Course code: LIVD02
Credits: 7.5

Study period: spring semester 2024
Type of studies: part time, 50 % , distance course
Study period: 2024-01-29 – 2024-04-14
Language of instruction: English
Application code: LU-E1001
Eligibility: General eligibility and 60 ECTS credits in completed courses in the humanities or social sciences or equivalent.
A general exemption from the requirement of proficiency in Swedish is applied.

Introductory meeting: 2024-01-29 at 16:00 – 18:00

Teachers: Anders Mortensen


What was life in the "Viking Age" really like? How do we know? How has the image of the Vikings changed over time? Explore the historical sources and interpretations as well as the cultural significance of Vikings in art, film, and literature during the last two centuries, both in the Scandinavian countries and in the world at large. Join our online course and gain a comprehensive understanding of the enduring legacy of Viking culture.

Viking culture then

When did the Viking Age actually begin? Wood, turf, stone and daub – how did people live, and how were families organised? Power struggle, curiosity or greed? What were the incentives for Scandinavian expansion? What impact did the Scandinavians have on the Anglo-Saxon and Frankish kingdoms? These are some of the questions we will ask throughout the course, and you'll develop important skills in interpreting, comprehending, and discussing various types of contemporary sources in trying to answer them. This includes studying written materials like Old Norse literature, runic inscriptions, and chronicles, as well as examining archaeological evidence.

Vikings in modern culture

The course will also study how Viking culture has been portrayed in later forms of art and entertainment, such as literature, films, media, monuments, and cultural policies. Perceptions of "noble savagery", egalitarianism, and mindless barbarism in the Viking world will be contextualised and challenged. We'll pay special attention to its connection with the Romantic tradition and discuss works like Swedish author Esaias Tegnérs epic poem Frithiof's Saga (1825) but also more contemporary works like The Long Ships (Frans G. Bengtsson, 1941) and the film The Northman (Robert Eggers, 2022) as well recent TV-series featuring Viking topics. It's also worth noting that the modern understanding and spread of Viking culture have been subject to academic and political debates, and we'll explore these controversies as well.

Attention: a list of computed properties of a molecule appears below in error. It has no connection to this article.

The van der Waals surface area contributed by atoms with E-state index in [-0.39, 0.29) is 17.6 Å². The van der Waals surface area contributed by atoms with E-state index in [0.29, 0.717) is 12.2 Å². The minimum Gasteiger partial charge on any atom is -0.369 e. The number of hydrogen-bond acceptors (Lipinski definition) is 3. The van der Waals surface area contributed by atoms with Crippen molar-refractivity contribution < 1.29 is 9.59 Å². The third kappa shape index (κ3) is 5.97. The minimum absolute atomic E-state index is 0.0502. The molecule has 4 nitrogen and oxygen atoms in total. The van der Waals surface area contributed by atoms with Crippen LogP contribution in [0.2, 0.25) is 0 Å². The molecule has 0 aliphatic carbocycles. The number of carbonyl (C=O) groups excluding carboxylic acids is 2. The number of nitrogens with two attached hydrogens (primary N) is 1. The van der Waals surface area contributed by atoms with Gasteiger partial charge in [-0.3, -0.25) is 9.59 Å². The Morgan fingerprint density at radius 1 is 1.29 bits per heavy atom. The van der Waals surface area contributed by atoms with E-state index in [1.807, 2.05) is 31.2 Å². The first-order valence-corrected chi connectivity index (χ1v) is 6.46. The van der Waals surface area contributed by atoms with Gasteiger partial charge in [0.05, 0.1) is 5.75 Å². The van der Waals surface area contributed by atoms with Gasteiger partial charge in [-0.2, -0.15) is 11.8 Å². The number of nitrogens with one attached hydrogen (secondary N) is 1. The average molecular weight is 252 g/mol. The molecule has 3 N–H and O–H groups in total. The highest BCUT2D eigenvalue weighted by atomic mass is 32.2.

By the end of the course, you'll have a comprehensive grasp of Viking culture and its significance throughout history and today.

Course format

This is a distance learning course using the learning platform Canvas, with online lectures over Zoom. You need access to a computer with internet connection, webcam, and a headset throughout the semester. The course will be conducted through online-based introductions, lectures, exercises, and approximately ten discussion seminars. It is mandatory to actively participate in more than half of the discussion seminars.


This course is not open as a freestanding course next semester. It can be open for application within a programme or for students in an exchange programme. Please ask your academic advisor for information.

How to apply

Lund University uses a national application system run by University Admissions in Sweden. It is only possible to apply during the application periods: October–January for autumn semester and June–August for spring semester.

Extended application deadline

Sometimes the application deadline is extended for a specific programme or course. In these cases you will find the message "open for late application" by the programme/course information on You apply with the usual application steps. As long as this message is showing, it is possible to apply, but late applications are processed in order of date, so it is still important to apply as soon as possible. Please note that if the programme/course does not have an extended deadline, it is not possible to apply late.

First or Second Admission Round?

All international students are encouraged to apply to the First admission round. This round takes place many months before the start of a semester and gives students the time they need to pay their tuition fees, apply for and receive their residence permit (if required), find housing, etc.

The Second admission round is an alternative for students from EU/EEA countries as they do not need a residence permit. Non-EU/EEA students will most likely not have enough time to obtain their permit before the start of the semester. However, even EU/EEA students are advised to apply during the First admission round, as some programmes can be applied for only in the January round. Also, this provides applicants with an admission decision much earlier, which is helpful in making decisions about their studies.

Tuition Fees

Non-EU/EEA citizens

Citizens of a country outside of the European Union (EU), the European Economic Area (EEA) and Switzerland are required to pay tuition fees. You pay one instalment of the tuition fee in advance of each semester.

Read more about tuition fees, payments and exemptions

EU/EEA citizens and Switzerland

There are no tuition fees for citizens of the European Union (EU), the European Economic Area (EEA) and Switzerland.

Application fee

If you are required to pay tuition fees, you are generally also required to pay an application fee of SEK 900 (approximately EUR 100) when you apply at You pay one application fee regardless of how many programmes or courses you apply to.

Read more about paying the University Admissions in Sweden application fee and exemptions

Comparative Literature

More about the subject, research, staff etc.

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